Scientist to discuss effect of man-made sounds on marine mammals Saturday

Special to The CambrianNovember 15, 2013 

Thousands of elephant seals crowd the beach near Piedras Blancas. The seals are just one species of marine mammals that populate the ocean off the Central Coast. Others include whales, dolphins, otters and porpoises.

JOAN CROWDER — Special to The Cambrian

“Sound in the Ocean and Marine Mammals: Sources, Effects and Mitigation” is the title of a free talk by Susanna B. Blackwell, Ph.D., sponsored by Friends of the Elephant Seal and set to begin at 3 p.m. Saturday Nov. 16, at Rabobank, 1070 Main St., Cambria.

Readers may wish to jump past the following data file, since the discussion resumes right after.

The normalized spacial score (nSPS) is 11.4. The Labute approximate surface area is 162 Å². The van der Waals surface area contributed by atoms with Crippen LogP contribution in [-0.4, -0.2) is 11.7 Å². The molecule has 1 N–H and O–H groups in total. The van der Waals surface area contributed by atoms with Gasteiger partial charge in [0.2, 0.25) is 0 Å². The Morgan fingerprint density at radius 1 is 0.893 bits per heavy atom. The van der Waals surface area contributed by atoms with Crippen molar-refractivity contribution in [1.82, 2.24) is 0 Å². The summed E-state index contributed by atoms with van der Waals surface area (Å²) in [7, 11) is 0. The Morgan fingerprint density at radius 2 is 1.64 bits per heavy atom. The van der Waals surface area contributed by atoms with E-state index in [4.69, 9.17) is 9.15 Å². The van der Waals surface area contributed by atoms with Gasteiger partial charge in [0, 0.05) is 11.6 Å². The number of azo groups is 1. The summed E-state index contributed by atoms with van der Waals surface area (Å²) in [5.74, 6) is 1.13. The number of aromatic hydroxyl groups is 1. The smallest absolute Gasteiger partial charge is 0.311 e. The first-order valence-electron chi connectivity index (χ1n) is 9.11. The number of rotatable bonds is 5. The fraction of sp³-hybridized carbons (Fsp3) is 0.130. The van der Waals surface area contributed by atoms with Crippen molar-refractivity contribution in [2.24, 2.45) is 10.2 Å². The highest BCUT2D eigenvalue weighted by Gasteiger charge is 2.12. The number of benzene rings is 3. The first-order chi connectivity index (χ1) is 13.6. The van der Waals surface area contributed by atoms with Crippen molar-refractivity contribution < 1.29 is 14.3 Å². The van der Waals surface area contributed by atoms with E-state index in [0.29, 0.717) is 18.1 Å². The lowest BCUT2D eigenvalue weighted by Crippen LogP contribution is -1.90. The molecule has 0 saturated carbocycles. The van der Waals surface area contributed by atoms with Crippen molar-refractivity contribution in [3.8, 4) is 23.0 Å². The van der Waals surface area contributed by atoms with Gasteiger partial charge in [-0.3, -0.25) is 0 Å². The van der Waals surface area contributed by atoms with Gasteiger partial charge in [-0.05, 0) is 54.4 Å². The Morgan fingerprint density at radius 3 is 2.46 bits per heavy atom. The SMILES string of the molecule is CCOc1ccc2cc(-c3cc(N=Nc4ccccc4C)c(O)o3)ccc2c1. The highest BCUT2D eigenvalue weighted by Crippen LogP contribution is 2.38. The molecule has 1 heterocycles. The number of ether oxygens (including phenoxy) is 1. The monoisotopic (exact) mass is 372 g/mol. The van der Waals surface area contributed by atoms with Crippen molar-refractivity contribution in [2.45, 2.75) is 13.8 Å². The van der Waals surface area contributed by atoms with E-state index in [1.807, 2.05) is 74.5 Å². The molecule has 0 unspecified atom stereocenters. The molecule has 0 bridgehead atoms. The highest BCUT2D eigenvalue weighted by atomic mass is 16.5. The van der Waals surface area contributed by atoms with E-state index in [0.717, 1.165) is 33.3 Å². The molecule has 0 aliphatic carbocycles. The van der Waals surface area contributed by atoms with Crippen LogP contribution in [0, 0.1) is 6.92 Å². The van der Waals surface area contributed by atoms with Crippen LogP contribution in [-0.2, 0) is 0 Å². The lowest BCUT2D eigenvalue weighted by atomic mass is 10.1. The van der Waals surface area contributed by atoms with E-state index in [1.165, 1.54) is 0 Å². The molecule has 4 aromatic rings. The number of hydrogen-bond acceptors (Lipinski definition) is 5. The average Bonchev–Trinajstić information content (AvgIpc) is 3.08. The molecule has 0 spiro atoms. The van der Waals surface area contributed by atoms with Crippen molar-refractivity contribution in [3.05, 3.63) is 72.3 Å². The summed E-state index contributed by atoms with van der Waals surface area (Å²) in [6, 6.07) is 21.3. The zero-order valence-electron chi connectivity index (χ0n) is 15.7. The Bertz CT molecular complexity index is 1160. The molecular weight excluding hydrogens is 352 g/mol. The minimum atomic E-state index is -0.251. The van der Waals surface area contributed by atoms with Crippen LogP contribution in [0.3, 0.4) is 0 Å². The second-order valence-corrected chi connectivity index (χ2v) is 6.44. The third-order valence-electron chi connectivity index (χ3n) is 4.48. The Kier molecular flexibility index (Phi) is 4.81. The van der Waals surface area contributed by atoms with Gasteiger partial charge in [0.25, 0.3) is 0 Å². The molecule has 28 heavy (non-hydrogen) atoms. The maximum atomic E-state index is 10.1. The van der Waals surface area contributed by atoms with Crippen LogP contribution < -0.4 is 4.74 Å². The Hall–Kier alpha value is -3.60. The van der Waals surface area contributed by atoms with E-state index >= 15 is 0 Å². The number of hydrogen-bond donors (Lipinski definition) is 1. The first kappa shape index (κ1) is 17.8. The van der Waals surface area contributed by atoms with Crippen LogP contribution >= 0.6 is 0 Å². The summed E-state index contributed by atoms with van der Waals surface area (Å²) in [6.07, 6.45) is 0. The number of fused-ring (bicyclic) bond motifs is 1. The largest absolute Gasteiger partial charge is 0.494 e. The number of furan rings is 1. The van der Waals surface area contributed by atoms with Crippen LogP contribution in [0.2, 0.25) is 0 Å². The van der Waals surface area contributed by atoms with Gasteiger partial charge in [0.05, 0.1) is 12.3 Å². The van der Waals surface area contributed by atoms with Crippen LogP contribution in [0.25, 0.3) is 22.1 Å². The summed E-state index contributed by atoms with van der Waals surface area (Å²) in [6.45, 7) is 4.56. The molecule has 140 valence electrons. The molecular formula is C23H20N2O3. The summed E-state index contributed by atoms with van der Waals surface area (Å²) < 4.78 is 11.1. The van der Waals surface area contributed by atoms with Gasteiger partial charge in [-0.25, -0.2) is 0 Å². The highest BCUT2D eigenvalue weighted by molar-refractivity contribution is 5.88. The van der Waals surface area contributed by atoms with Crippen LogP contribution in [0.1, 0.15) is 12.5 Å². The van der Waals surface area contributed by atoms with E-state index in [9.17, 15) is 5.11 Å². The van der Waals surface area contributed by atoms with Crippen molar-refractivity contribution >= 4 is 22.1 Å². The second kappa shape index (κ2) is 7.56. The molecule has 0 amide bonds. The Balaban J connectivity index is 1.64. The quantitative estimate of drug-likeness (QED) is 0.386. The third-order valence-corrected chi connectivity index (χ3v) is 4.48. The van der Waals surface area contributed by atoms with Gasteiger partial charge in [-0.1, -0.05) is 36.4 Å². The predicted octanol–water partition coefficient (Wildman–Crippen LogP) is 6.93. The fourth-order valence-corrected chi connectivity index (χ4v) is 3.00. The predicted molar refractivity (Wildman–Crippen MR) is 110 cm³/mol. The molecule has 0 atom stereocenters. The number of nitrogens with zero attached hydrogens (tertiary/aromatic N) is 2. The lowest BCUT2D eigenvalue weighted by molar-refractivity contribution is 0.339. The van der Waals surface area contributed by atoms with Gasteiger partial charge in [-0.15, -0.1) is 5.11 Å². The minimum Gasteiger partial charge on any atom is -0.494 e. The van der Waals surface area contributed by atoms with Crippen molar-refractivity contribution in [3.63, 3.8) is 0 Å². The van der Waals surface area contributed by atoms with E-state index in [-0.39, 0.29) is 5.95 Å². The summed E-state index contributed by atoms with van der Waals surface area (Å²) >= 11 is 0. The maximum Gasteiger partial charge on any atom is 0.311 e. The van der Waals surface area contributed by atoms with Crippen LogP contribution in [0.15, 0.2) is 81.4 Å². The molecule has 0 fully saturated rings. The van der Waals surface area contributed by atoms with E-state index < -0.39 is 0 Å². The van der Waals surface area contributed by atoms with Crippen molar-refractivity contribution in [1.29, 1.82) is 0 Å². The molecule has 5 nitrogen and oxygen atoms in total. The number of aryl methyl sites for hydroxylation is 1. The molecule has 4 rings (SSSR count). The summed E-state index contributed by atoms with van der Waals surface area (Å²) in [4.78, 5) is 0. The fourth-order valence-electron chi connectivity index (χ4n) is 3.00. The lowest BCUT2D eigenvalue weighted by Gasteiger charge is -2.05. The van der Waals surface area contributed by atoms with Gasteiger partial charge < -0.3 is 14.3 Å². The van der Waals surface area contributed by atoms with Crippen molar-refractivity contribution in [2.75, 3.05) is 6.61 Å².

Dr. Blackwell is a senior scientist at Greenridge Sciences, Inc. She has collected and analyzed acoustic data on man-made sounds in the Beaufort and Chukchi Seas, to assess their range and impact on marine mammals. She is a member of the Acoustical Society of America, the Society for Marine Mammalogy and the Society for Bioluminescence and Chemiluminescence.

Sound levels in the world’s oceans have been increasing since the advent of motorized shipping. Mostly at low frequencies, these sounds are mainly a potential problem for animals whose hearing range includes these frequencies, and who use sound for life functions such as communication or foraging.

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